This judgment relates to an application to the Royal Court under the ‘so-called’ Hastings Bass principle brought by two beneficiaries of a sub-fund of the Onorati Settlement (the trust). In brief, two of the beneficiaries sought to set aside a deed of appointment distributing the trust fund of the trust to them without adequate consideration of the tax consequences of the appointment and without professional tax advice, rather than to their mother who was also a beneficiary of the trust (as was originally envisaged). The application was brought on the grounds that the appointment to the two beneficiaries resulted in a breach of the trustee’s fiduciary duty and an unnecessary tax charge for two beneficiaries. Importantly, the trustee failed to take professional advice as to the tax consequences, despite being aware that the appointment would have adverse tax consequences.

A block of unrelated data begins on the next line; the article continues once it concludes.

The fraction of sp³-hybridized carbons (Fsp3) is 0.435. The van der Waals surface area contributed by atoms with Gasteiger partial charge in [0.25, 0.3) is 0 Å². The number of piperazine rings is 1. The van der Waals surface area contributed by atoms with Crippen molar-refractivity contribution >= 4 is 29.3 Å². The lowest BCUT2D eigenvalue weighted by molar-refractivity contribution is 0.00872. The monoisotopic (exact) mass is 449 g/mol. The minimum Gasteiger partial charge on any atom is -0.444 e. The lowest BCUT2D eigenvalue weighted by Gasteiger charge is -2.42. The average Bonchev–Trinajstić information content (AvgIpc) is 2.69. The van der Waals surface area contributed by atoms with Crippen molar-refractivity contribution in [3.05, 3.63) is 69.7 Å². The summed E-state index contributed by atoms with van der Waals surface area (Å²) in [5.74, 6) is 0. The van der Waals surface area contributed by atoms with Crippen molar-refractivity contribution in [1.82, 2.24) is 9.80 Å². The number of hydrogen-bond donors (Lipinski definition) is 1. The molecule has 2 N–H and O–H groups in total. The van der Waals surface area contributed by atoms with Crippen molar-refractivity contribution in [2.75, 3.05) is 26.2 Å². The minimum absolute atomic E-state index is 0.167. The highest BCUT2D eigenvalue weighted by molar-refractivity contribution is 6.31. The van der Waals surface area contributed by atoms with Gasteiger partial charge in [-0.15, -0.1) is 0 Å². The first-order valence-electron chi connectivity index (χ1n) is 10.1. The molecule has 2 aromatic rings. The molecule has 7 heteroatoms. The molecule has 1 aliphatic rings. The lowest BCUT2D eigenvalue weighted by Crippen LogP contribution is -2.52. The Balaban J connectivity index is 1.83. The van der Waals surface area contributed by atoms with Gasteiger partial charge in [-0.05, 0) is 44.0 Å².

While HM Revenue & Customs (HMRC) was notified of the application, it declined to appear but did draw the attention of the Royal Court to the obiter dicta of the Deputy Bailiff in Re the B Life Interest Settlement.
Given that the principle has been the subject of recent and detailed consideration by the English Court of Appeal and the Supreme Court in Pitt v Holt and Futter v Futter, the Royal Court summarised the current position in England and the position in Jersey…
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